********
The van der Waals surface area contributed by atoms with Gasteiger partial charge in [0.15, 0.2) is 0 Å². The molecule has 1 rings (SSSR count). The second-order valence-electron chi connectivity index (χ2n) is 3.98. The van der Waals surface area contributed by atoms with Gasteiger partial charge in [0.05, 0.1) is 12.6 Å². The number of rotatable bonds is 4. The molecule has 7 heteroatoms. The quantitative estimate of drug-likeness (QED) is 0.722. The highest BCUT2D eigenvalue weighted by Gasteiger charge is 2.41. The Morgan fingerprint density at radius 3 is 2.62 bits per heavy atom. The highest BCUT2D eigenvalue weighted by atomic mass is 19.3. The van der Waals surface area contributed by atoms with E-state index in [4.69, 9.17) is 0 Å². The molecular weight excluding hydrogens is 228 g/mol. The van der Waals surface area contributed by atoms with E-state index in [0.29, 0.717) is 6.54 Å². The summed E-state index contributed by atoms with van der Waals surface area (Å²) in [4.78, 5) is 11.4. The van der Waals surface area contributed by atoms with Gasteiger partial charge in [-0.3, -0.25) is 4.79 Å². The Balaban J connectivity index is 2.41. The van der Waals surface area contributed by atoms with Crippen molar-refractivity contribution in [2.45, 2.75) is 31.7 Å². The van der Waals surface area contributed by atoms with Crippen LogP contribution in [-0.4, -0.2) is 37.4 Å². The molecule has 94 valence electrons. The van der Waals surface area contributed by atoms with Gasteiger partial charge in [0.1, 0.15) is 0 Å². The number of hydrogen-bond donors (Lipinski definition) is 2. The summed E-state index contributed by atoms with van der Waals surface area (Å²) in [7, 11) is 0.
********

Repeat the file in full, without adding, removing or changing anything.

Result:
The van der Waals surface area contributed by atoms with Gasteiger partial charge in [0.15, 0.2) is 0 Å². The molecule has 1 rings (SSSR count). The second-order valence-electron chi connectivity index (χ2n) is 3.98. The van der Waals surface area contributed by atoms with Gasteiger partial charge in [0.05, 0.1) is 12.6 Å². The number of rotatable bonds is 4. The molecule has 7 heteroatoms. The quantitative estimate of drug-likeness (QED) is 0.722. The highest BCUT2D eigenvalue weighted by Gasteiger charge is 2.41. The Morgan fingerprint density at radius 3 is 2.62 bits per heavy atom. The highest BCUT2D eigenvalue weighted by atomic mass is 19.3. The van der Waals surface area contributed by atoms with E-state index in [4.69, 9.17) is 0 Å². The molecular weight excluding hydrogens is 228 g/mol. The van der Waals surface area contributed by atoms with E-state index in [0.29, 0.717) is 6.54 Å². The summed E-state index contributed by atoms with van der Waals surface area (Å²) in [4.78, 5) is 11.4. The van der Waals surface area contributed by atoms with Gasteiger partial charge in [-0.3, -0.25) is 4.79 Å². The Balaban J connectivity index is 2.41. The van der Waals surface area contributed by atoms with Crippen molar-refractivity contribution in [2.45, 2.75) is 31.7 Å². The van der Waals surface area contributed by atoms with Crippen LogP contribution in [-0.4, -0.2) is 37.4 Å². The molecule has 94 valence electrons. The van der Waals surface area contributed by atoms with Gasteiger partial charge in [0.1, 0.15) is 0 Å². The number of hydrogen-bond donors (Lipinski definition) is 2. The summed E-state index contributed by atoms with van der Waals surface area (Å²) in [7, 11) is 0.